Kazakhstan got off to a great start, meeting its target of three gold medals in the first four days of competition. Uzbekistan has picked up a bronze and also the dubious distinction of seeing a gymnast kicked out for failing a drug test. Kyrgyzstan, Tajikistan and Turkmenistan have yet to trouble the winner's podium.
Kazakhstan's weightlifting sensations Zulfiya Chinshanlo and Maiya Maneza struck gold on July 29 and July 31, after cyclist Alexander Vinokourov sped to victory on July 28.
The victories were not without controversy, however. Chinshanlo and Maneza's roots were called into question, as some years previously they had been part of China's weightlifting set-up. A Kazakh official refuted charges the athletes had no right to represent Kazakhstan.
“We led them to this victory for a whole Olympic cycle, and before that they were already members of our national team,” Aleksey Kryuchkov, acting head of the sporting body in charge of Kazakhstan's national teams, told KTK television.
It's been a busy games for Kryuchkov, who also had a kit malfunction to deal with. Some weightlifters from Kazakhstan were shown in competition wearing uniforms reading “Kzakhstan.” An investigation revealed five or six rogue, misspelled T-shirts.
Two independent journalists have been detained in Uzbekistan’s capital for taking photos of a local market.
Reporters Without Borders writes that police stopped the two journalists, Pavel Kravets and Sid Yanyshev, around 1700 on July 30 at Askia Market in Tashkent. While the two say they were taking photos of the market for stories about Uzbekistan’s upcoming Independence Day, the police accused the two of “pursuing a strategic goal.”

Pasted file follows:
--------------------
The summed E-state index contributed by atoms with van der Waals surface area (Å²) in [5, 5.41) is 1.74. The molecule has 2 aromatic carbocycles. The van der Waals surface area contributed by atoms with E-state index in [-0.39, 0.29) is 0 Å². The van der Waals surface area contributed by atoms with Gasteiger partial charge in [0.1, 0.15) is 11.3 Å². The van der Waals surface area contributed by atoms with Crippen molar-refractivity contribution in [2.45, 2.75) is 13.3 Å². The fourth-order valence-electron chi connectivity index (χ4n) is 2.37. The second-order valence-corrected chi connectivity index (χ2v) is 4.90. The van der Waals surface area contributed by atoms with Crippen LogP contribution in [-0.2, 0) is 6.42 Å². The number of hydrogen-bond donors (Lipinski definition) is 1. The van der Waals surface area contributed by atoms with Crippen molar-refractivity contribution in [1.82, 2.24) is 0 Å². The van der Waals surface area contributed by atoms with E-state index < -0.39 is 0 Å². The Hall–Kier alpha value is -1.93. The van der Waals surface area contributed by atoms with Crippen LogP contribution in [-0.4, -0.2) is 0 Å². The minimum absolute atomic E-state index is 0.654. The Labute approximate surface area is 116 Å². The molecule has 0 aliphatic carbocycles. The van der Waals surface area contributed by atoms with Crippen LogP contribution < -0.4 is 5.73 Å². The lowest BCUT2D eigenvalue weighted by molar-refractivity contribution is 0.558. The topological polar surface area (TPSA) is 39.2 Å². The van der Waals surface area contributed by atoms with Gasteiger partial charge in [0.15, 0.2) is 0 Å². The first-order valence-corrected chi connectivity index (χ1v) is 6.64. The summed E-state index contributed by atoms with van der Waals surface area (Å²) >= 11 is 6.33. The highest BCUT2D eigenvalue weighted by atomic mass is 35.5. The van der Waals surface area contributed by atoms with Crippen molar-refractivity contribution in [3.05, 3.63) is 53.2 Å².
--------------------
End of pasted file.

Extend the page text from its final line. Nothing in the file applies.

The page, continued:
According to an emailed statement from the Tashkent-based Human Rights Aliance, the police released the two men that evening after destroying their materials and instructing them to return to the local police station the following day with their passports.
Throughout Central Asia, photographers will often find themselves harassed by authorities (and/or local thugs) for snapping just about anything, from colorful markets and city scenes to so-called strategic objects, like government buildings and railroad stations. ("The whole world can see this on Google Earth," isn't generally an effective defense.)
But Uzbekistan, where pictures of anything aside from smiling children and monumental architecture are generally frowned upon by the government, takes the paranoia to a new level. In 2010, celebrated Uzbek photographer Umida Akhmedova was found guilty of “slander” by an Uzbek court for her images documenting the difficulties of rural life and the life of women. Under intense international pressure, the court amnestied her before she served any time in prison. (See some of her photos here.)